I am afraid of three very silly things that are completely illogical …

Math, spiders and clowns. Math is confusing, spiders are killers and clowns eat people. These are scientific facts.

But beyond the laughable fears that each of us have should be a very real and horrifying fear every pastor, youth minister, missionary, campus pastor, worship leader, wife and husband and parent, should always be mindful and fearful of …

… the fear of being disqualified.

If you are not daily aware of this deadly threat, then according to the book of Proverbs, you are a fool. If you don’t prepare and plan and plot the path you will walk to avoid being disqualified, then you will eventually do something that will indeed make you unfit for the work of ministry. If this sounds harsh, then I have communicated well my intention.

Consider this short passage from Paul the Apostle and hear the urgency in these words …

“Therefore I do not run like a man running aimlessly; I do not fight like a man beating the air. No, I beat my body and make it my slave so that after I have preached to others, I myself will not be disqualified for the prize.”1 Corinthians 9:26-27

Paul’s fear was that because of a lack of focus and self-discipline . .

… he might fall into sin that would make him unfit for ministry. He lived daily with the reality that he could do certain things that would disqualify him from preaching the Gospel, things that would cause those he preached to to doubt him, distrust him or scorn him.

He had labored for many years to gain a reputation and testimony as an ambassador of Jesus Christ and he lived with the constant understanding that he could literally throw all of that away in a split second of sin or stupidity.

So can you and so can I.

It takes a moment of unbridled passion to destroy a marriage. It takes five minutes online to begin an addiction that will crush your congregation when it comes out (and it will come out). Just a few words spoken in anger or rage and your entire life’s work in ministry is undone.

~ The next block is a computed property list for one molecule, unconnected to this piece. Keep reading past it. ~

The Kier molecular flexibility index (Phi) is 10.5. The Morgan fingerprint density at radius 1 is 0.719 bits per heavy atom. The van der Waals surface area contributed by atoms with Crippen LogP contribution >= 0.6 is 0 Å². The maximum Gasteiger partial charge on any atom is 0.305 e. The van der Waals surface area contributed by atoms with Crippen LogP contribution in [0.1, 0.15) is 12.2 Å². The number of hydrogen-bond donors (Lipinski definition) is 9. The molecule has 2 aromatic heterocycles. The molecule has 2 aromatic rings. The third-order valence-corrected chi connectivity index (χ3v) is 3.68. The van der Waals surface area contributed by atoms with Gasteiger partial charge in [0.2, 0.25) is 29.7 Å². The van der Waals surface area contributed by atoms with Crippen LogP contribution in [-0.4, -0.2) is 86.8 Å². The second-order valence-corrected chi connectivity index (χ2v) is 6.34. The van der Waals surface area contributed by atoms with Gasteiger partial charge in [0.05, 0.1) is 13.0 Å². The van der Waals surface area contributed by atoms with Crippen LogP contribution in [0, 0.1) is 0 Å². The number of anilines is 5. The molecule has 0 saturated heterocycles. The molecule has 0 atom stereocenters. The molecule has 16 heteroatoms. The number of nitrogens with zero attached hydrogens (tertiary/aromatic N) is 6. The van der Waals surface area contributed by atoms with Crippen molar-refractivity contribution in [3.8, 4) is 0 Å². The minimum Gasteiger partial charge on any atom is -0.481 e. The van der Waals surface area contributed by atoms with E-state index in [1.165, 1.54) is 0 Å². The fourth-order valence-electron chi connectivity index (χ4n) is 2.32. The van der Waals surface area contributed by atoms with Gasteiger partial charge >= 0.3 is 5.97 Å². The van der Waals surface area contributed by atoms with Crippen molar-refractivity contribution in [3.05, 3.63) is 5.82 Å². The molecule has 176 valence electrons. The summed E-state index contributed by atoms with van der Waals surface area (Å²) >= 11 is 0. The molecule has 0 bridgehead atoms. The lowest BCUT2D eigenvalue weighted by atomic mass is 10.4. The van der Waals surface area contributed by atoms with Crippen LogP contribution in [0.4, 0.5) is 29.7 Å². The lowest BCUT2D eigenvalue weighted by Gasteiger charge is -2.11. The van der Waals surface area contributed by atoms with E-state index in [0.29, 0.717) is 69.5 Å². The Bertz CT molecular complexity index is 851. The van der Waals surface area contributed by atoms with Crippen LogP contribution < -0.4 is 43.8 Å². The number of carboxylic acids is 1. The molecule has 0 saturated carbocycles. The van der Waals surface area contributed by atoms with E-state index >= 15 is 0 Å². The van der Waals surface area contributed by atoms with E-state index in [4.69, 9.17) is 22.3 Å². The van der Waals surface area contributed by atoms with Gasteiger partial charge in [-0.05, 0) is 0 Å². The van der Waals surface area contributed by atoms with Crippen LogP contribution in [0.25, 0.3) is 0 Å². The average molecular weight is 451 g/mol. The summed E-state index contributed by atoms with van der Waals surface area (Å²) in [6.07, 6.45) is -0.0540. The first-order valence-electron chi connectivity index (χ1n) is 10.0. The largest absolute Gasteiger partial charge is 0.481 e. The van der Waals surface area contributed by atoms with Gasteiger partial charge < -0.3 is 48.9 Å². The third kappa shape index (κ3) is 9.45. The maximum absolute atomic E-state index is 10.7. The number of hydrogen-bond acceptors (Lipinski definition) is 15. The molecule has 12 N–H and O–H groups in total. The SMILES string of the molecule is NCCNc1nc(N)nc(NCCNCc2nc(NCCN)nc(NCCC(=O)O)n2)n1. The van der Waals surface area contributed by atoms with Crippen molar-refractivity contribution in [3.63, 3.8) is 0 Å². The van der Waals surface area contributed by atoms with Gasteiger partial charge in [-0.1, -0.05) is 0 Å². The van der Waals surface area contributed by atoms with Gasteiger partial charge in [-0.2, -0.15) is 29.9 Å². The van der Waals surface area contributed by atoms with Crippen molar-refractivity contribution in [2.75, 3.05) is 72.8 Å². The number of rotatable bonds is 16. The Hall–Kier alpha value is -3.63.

And the reality I live with is that after 26 years in ministry and on the stage, I could just as easily disqualify myself by burning myself out, ruining my health or having a stress induced heart attack before I even hit my most effective and fruitful years for the Gospel. 

If I am dead at 45 then I am no good to anyone on earth. And if you have an affair at 60, no one will remember the great church you built. Your legacy will simply be that you blew it. You failed. Many great men of God end up nothing more than footnotes in conversations years after they stepped out of bounds and were disqualified.

Of course the grace of God covers a multitude of sins. But there is no guarantee from the New Testament that once a minister is disqualified that they can automatically be restored to serve in the same capacity. The best idea is to stay in bounds. 

Here, briefly, is how we avoid being disqualified:

  • Do not let anything come between you and your daily time with Jesus Christ
  • Maintain a vibrant life of private worship, prayer and meditation on His word
  • Have real accountability with people who are not impressed with you, not just “yes” men
  • Spend unhurried, uncluttered time with your wife and your children
  • Slow down, say no, and create margin in your life for rest, reflection and fun

If being disqualified is not your greatest fear, then I urge you to re-think what you are most afraid of. By the grace of God and the power of the Holy Spirit, may you and I walk in humility, dependence, accountability and self-discipline so that we may not be disqualified from our calling.

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